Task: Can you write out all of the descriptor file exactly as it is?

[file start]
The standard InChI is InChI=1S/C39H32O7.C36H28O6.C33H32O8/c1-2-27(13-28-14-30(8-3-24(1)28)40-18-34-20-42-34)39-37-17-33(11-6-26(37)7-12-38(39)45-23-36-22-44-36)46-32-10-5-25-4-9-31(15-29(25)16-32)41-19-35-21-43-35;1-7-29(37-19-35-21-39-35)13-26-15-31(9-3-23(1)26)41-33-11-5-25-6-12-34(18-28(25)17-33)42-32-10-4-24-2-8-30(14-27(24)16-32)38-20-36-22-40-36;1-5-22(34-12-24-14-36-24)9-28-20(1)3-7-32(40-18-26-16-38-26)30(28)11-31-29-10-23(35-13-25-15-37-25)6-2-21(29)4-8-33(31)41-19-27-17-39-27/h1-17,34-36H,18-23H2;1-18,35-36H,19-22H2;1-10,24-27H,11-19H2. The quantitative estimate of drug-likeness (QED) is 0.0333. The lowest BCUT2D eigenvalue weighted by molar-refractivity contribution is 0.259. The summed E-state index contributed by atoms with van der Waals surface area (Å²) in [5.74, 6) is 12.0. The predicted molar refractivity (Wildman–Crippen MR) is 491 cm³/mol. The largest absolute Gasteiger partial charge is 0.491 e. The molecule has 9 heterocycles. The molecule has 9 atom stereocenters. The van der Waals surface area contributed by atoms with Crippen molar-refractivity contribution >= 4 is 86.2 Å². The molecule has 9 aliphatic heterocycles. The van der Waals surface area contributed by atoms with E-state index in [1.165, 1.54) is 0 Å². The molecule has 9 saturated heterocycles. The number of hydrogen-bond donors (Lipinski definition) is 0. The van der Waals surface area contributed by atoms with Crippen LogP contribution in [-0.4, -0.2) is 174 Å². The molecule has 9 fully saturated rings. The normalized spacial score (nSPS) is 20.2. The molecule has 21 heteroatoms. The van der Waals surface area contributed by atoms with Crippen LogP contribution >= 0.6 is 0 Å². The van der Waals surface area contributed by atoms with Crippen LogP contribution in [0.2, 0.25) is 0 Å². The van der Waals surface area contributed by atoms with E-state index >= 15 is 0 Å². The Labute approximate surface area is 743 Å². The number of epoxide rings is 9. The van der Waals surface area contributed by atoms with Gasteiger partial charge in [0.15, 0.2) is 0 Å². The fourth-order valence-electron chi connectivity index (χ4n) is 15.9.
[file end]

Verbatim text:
The standard InChI is InChI=1S/C39H32O7.C36H28O6.C33H32O8/c1-2-27(13-28-14-30(8-3-24(1)28)40-18-34-20-42-34)39-37-17-33(11-6-26(37)7-12-38(39)45-23-36-22-44-36)46-32-10-5-25-4-9-31(15-29(25)16-32)41-19-35-21-43-35;1-7-29(37-19-35-21-39-35)13-26-15-31(9-3-23(1)26)41-33-11-5-25-6-12-34(18-28(25)17-33)42-32-10-4-24-2-8-30(14-27(24)16-32)38-20-36-22-40-36;1-5-22(34-12-24-14-36-24)9-28-20(1)3-7-32(40-18-26-16-38-26)30(28)11-31-29-10-23(35-13-25-15-37-25)6-2-21(29)4-8-33(31)41-19-27-17-39-27/h1-17,34-36H,18-23H2;1-18,35-36H,19-22H2;1-10,24-27H,11-19H2. The quantitative estimate of drug-likeness (QED) is 0.0333. The lowest BCUT2D eigenvalue weighted by molar-refractivity contribution is 0.259. The summed E-state index contributed by atoms with van der Waals surface area (Å²) in [5.74, 6) is 12.0. The predicted molar refractivity (Wildman–Crippen MR) is 491 cm³/mol. The largest absolute Gasteiger partial charge is 0.491 e. The molecule has 9 heterocycles. The molecule has 9 atom stereocenters. The van der Waals surface area contributed by atoms with Crippen molar-refractivity contribution >= 4 is 86.2 Å². The molecule has 9 aliphatic heterocycles. The van der Waals surface area contributed by atoms with E-state index in [1.165, 1.54) is 0 Å². The molecule has 9 saturated heterocycles. The number of hydrogen-bond donors (Lipinski definition) is 0. The van der Waals surface area contributed by atoms with Crippen LogP contribution in [-0.4, -0.2) is 174 Å². The molecule has 9 fully saturated rings. The normalized spacial score (nSPS) is 20.2. The molecule has 21 heteroatoms. The van der Waals surface area contributed by atoms with Crippen LogP contribution >= 0.6 is 0 Å². The van der Waals surface area contributed by atoms with Crippen LogP contribution in [0.2, 0.25) is 0 Å². The van der Waals surface area contributed by atoms with E-state index >= 15 is 0 Å². The Labute approximate surface area is 743 Å². The number of epoxide rings is 9. The van der Waals surface area contributed by atoms with Gasteiger partial charge in [0.15, 0.2) is 0 Å². The fourth-order valence-electron chi connectivity index (χ4n) is 15.9.